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Human Connection in a Changing World of Work

Power of Ideas
Human Connection in a Changing World of Work

In today’s evolving employment market, a business’ culture is its principal competitive advantage.

How culture is developed can be exhaustively debated. However, one thing that most agree on is that once matured, culture can take years to adjust. Unless, perhaps, the world is faced with an unprecedented situation that completely challenges how businesses can and should operate.

COVID has, probably forever, altered how we get along with colleagues and contacts.

A forced diet of virtual connectivity made us put a real value on human connection. It further shifted personal and collective responsibility, heightened mutual respect, and forced us to look at things from a new perspective.

For many businesses, in some ways being apart physically made working relationships closer: We were in our colleagues’ homes, interrupted by pets, children, and deliveries, we talked about their family and friend situations, childcare challenges, and we thought more about their physical and mental health.

In a world transformed by the pandemic, we have a unique opportunity to shape a new working culture.

Enforced working from home also showed skeptical business leaders that employees will do what it takes to get the job done, regardless of where or when they are working.

The result is a welcome refresh in the employer-employee relationship. Traditional command-control hierarchy has been replaced by a platform based on mutual respect, trust, and honesty.

Of course, this is a positive thing, but, as the world slowly (and hopefully) leaves pandemic restrictions behind, it requires a mindset shift. Employers, who may be keen to get staff back into the office, need to reflect that the people who demonstrated their commitment during a challenging time are not going to appreciate being told they need to be in an office from 9 to 5 every day of the week.

Indeed, the latest Work Trend Index published by Microsoft reports 53 percent of employees are more likely to prioritize health and well-being over work than before the pandemic, and 52 percent of Gen Z and Millennials are likely to consider changing employers this year. There’s a new “worth it” equation taking shape premised on what people want from work and what they’re willing to give in return.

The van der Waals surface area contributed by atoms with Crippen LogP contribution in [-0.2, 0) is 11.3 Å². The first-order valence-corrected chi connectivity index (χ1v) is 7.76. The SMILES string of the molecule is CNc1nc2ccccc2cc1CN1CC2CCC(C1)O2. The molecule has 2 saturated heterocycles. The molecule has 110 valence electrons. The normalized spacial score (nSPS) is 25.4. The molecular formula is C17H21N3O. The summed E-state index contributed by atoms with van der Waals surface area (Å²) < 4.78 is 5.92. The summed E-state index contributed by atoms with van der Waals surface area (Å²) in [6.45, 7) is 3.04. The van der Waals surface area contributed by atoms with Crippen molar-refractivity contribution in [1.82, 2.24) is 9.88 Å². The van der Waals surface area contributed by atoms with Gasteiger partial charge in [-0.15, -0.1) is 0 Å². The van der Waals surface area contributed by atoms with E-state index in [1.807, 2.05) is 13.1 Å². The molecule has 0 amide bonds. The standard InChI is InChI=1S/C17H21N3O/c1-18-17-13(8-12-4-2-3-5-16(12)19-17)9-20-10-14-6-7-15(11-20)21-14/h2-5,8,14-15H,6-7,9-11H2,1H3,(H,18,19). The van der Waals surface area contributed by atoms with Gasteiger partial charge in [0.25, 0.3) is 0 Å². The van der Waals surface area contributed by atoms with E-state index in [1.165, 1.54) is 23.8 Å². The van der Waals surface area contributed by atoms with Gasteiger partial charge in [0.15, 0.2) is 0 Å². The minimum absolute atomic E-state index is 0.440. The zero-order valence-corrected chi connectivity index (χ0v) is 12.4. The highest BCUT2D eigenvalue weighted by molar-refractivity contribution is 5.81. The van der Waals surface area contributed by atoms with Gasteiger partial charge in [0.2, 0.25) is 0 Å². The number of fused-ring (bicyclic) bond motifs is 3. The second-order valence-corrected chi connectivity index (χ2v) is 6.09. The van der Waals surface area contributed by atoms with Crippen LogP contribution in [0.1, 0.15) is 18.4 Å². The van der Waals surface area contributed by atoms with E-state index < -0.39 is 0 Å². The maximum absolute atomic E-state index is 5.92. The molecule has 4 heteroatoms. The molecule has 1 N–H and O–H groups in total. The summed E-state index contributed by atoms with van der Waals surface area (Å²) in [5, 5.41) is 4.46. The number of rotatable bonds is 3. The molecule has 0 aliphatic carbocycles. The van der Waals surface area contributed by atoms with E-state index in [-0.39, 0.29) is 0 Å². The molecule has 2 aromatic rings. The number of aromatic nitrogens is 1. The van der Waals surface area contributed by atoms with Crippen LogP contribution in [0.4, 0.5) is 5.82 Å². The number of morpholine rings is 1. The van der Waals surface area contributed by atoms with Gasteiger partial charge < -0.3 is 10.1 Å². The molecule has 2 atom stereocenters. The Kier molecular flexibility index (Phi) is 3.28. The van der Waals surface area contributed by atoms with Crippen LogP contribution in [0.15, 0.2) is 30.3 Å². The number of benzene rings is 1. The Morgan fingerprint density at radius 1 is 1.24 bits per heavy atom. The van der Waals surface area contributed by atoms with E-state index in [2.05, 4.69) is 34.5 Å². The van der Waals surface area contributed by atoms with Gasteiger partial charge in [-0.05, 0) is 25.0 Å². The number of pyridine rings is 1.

Preferences and priorities will continue to evolve, but one element has certainly cemented in the minds of the current and future talent market: We no longer live in a binary world where if you’re in the office, you’re working and if you’re at home, you’re not. Business leaders need to therefore recognize that dictating where staff work five days a week is no longer appropriate when they have demonstrated their conscientiousness and trustworthiness over the last two years.

Rather than focusing on how to drive office attendance, we need to consider the more fundamental questions: How can colleagues feel connected, motivated, and inspired without necessarily all being together in one physical space all the time? How can employees be protected from stress and burnout when remote working makes it harder for them to switch off at the end of the day and more difficult for managers to spot when they might be struggling?

Instead of insisting on staff being together, tapping away on their keyboards, businesses should focus on bringing staff together for periods of more genuine and valuable connection.

With that said, where we connect is just as important as when. A commitment to best-in-class assets in quality locations, not just an open concept between four walls, will undoubtedly provide businesses with a differentiated advantage when building progressive cultures.

At its essence, human connection is about being seen, heard, and valued. It provides a sense of belonging, and it happens when people communicate openly and honestly, and when there is positive energy and trust. Digital platforms and physical events go some way in bringing people together, but more important than that is instilling a fundamental sense that they are part of an organization doing great things with underlying values worth attaching to.

In a world transformed by the pandemic, we have a unique opportunity to shape a new working culture. We know the benefits, and we therefore owe it to our staff, our businesses, and ourselves to ensure we create an environment where people feel genuinely connected.